As of 2019, two bills the Federation helped pass allowed WYDOT to gain more money for crossings. One allowed anyone registering a vehicle, including snowmobiles and off-road recreational vehicles, in Wyoming to donate an additional amount to wildlife conservation efforts related to the transportation system. When passed, this bill gave all Wyomingites seeking to register any motorized vehicle an opportunity to donate to the Wildlife Conservation Account. Another bill establishes a stamp (like the conservation stamp associated with hunting and fishing licenses) that people can purchase. All proceeds go toward wildlife conservation efforts related to the transportation system. It also expands the reach of soliciting voluntary donations beyond the residents of Wyoming.

Wyoming Wildlife Natural Resource Trust (WWNRT)

The Wyoming Wildlife and Natural Resource Trust program was established by the Wyoming Legislature in 2005 to provide adequate funding to maintain and enhance Wyoming’s incredible natural resources. Within this mission, WWNRT has helped fund multiple crossings projects and continues to be a great source of grants for key wildlife crossings projects. The Federation helps raise funds for WWNRT throughout various avenues, including advocating for a $75M infusion from the Wyoming state budget during the 2022 legislative session. This influx of money nearly fully funded the trust and will allow it to operate at it’s intended full capacity.

Latest Related News


10 High Priority Areas for Wildlife Crossings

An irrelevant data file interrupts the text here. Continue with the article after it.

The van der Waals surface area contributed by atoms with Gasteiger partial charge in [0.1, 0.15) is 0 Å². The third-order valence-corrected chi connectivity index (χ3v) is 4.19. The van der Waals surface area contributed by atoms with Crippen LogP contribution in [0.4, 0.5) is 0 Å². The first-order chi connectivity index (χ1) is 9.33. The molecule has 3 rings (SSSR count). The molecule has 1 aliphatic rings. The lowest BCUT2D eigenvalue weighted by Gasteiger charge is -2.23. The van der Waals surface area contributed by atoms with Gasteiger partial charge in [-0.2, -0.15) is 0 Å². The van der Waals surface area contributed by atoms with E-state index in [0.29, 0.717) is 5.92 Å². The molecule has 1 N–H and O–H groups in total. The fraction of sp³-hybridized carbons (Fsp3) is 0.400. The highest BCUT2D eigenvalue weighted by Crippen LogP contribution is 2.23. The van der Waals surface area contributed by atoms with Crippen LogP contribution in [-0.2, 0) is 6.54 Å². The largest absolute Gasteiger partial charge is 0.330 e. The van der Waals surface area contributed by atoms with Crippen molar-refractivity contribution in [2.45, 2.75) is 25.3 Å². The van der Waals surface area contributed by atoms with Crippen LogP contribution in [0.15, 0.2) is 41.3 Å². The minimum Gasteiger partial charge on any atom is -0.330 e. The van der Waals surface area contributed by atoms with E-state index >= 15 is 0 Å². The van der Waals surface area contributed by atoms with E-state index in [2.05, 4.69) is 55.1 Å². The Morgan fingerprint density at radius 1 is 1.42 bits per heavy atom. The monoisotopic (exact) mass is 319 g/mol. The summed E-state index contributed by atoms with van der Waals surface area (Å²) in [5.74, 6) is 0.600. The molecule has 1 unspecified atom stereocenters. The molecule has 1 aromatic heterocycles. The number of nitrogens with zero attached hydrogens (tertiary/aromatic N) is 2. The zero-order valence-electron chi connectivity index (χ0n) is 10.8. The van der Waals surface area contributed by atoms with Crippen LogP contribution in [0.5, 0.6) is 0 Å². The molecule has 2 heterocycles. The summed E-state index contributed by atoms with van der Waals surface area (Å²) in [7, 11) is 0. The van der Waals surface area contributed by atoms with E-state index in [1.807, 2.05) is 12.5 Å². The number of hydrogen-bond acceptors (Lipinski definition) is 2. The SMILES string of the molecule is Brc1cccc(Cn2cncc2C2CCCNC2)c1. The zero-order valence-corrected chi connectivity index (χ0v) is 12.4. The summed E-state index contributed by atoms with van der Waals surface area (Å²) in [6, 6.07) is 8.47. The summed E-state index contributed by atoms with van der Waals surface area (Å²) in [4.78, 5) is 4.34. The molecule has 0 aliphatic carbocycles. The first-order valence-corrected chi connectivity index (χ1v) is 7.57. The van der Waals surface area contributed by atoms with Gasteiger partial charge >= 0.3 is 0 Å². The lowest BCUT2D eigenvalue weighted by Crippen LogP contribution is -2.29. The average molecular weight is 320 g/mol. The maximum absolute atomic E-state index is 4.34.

By Jaden Bales | April 7, 2021

Originally identified by the Wyoming Wildlife and Roadways Initiative Implementation Team (WWRIIT), there are 240 sites that are both important and may require more involved and costly solutions, like tall fencing to use existing underpass structures, and overpass structures like the ones at …

10 High Priority Areas for Wildlife Crossings Read More »

Photos of the Wyoming Conservation Plate Owners

Wyomingites Raise $300K For Wildlife With License Plates

By Jaden Bales | February 4, 2021

A year ago Governor Gordon challenged Wyoming citizens to purchase 2,020 wildlife conservation license plates. Wyomingites responded, raising over $300,000 for signage, fences, underpasses and overpasses that help wildlife cross Wyoming roadways safely. Three years ago, during the legislative session of 2018, the …

Wyomingites Raise $300K For Wildlife With License Plates Read More »

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What We Do To Help

Wyoming Wildlife Federation has a number of specific Programs that address this

issue directly. Click on a Program in the list below to explore it in depth.

Our vision is a Wyoming with clean water and healthy habitat to help support the wildlife and fish species that depend on them.

Bringing hunters and anglers together and building an effective and informed advocacy voice is the mission for the Camo at the Capitol program.

Intact and expansive ungulate migrations are unique to Wyoming and the continuation of these animal movements relies on the conservation of key corridors in specific regions of the state.


Help Protect Our Way of Life

We need everyone who values the wild spaces of Wyoming to get involved. Are you ready?